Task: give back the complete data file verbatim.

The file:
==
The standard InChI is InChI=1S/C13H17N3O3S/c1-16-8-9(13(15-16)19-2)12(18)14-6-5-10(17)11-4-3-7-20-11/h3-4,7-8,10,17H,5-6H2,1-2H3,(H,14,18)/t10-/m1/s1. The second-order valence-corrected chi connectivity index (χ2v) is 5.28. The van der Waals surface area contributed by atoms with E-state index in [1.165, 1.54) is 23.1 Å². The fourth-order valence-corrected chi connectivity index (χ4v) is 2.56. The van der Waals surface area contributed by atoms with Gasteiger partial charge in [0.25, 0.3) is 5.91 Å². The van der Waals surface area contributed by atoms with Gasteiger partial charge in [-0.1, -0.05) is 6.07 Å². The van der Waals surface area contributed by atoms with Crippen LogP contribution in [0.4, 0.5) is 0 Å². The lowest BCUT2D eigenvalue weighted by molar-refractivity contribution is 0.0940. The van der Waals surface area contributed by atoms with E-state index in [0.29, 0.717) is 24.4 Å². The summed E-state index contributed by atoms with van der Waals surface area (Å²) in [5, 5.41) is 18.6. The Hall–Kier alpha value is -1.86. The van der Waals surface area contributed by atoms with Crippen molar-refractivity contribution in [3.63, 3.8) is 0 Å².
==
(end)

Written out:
The standard InChI is InChI=1S/C13H17N3O3S/c1-16-8-9(13(15-16)19-2)12(18)14-6-5-10(17)11-4-3-7-20-11/h3-4,7-8,10,17H,5-6H2,1-2H3,(H,14,18)/t10-/m1/s1. The second-order valence-corrected chi connectivity index (χ2v) is 5.28. The van der Waals surface area contributed by atoms with E-state index in [1.165, 1.54) is 23.1 Å². The fourth-order valence-corrected chi connectivity index (χ4v) is 2.56. The van der Waals surface area contributed by atoms with Gasteiger partial charge in [0.25, 0.3) is 5.91 Å². The van der Waals surface area contributed by atoms with Gasteiger partial charge in [-0.1, -0.05) is 6.07 Å². The van der Waals surface area contributed by atoms with Crippen LogP contribution in [0.4, 0.5) is 0 Å². The lowest BCUT2D eigenvalue weighted by molar-refractivity contribution is 0.0940. The van der Waals surface area contributed by atoms with E-state index in [0.29, 0.717) is 24.4 Å². The summed E-state index contributed by atoms with van der Waals surface area (Å²) in [5, 5.41) is 18.6. The Hall–Kier alpha value is -1.86. The van der Waals surface area contributed by atoms with Crippen molar-refractivity contribution in [3.63, 3.8) is 0 Å².